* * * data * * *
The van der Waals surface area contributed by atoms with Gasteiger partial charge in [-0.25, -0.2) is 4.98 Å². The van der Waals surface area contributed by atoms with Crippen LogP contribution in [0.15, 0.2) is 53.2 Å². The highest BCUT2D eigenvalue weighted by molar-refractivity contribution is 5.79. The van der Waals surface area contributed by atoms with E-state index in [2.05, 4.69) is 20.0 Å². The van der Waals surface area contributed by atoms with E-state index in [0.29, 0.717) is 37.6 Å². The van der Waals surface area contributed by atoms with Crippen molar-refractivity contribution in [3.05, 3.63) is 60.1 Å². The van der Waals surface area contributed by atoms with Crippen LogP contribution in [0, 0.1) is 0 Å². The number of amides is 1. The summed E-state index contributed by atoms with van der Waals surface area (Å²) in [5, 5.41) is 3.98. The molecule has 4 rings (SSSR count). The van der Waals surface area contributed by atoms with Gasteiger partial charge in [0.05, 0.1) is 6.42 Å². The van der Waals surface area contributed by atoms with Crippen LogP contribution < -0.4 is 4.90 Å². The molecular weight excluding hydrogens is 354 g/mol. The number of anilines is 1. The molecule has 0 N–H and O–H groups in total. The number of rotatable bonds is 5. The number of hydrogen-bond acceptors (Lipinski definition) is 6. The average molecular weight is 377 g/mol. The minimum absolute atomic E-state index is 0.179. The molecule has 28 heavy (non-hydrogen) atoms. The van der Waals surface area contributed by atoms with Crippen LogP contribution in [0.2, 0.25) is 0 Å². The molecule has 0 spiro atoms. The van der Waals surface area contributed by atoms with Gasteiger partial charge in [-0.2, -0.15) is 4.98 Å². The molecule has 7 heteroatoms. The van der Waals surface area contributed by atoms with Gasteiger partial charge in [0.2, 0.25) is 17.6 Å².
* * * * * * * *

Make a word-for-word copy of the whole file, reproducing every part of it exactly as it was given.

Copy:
The van der Waals surface area contributed by atoms with Gasteiger partial charge in [-0.25, -0.2) is 4.98 Å². The van der Waals surface area contributed by atoms with Crippen LogP contribution in [0.15, 0.2) is 53.2 Å². The highest BCUT2D eigenvalue weighted by molar-refractivity contribution is 5.79. The van der Waals surface area contributed by atoms with E-state index in [2.05, 4.69) is 20.0 Å². The van der Waals surface area contributed by atoms with E-state index in [0.29, 0.717) is 37.6 Å². The van der Waals surface area contributed by atoms with Crippen molar-refractivity contribution in [3.05, 3.63) is 60.1 Å². The van der Waals surface area contributed by atoms with Crippen LogP contribution in [0, 0.1) is 0 Å². The number of amides is 1. The summed E-state index contributed by atoms with van der Waals surface area (Å²) in [5, 5.41) is 3.98. The molecule has 4 rings (SSSR count). The van der Waals surface area contributed by atoms with Gasteiger partial charge in [0.05, 0.1) is 6.42 Å². The van der Waals surface area contributed by atoms with Crippen LogP contribution < -0.4 is 4.90 Å². The molecular weight excluding hydrogens is 354 g/mol. The number of anilines is 1. The molecule has 0 N–H and O–H groups in total. The number of rotatable bonds is 5. The number of hydrogen-bond acceptors (Lipinski definition) is 6. The average molecular weight is 377 g/mol. The minimum absolute atomic E-state index is 0.179. The molecule has 28 heavy (non-hydrogen) atoms. The van der Waals surface area contributed by atoms with Crippen LogP contribution in [0.2, 0.25) is 0 Å². The molecule has 0 spiro atoms. The van der Waals surface area contributed by atoms with Gasteiger partial charge in [-0.2, -0.15) is 4.98 Å². The molecule has 7 heteroatoms. The van der Waals surface area contributed by atoms with Gasteiger partial charge in [0.2, 0.25) is 17.6 Å².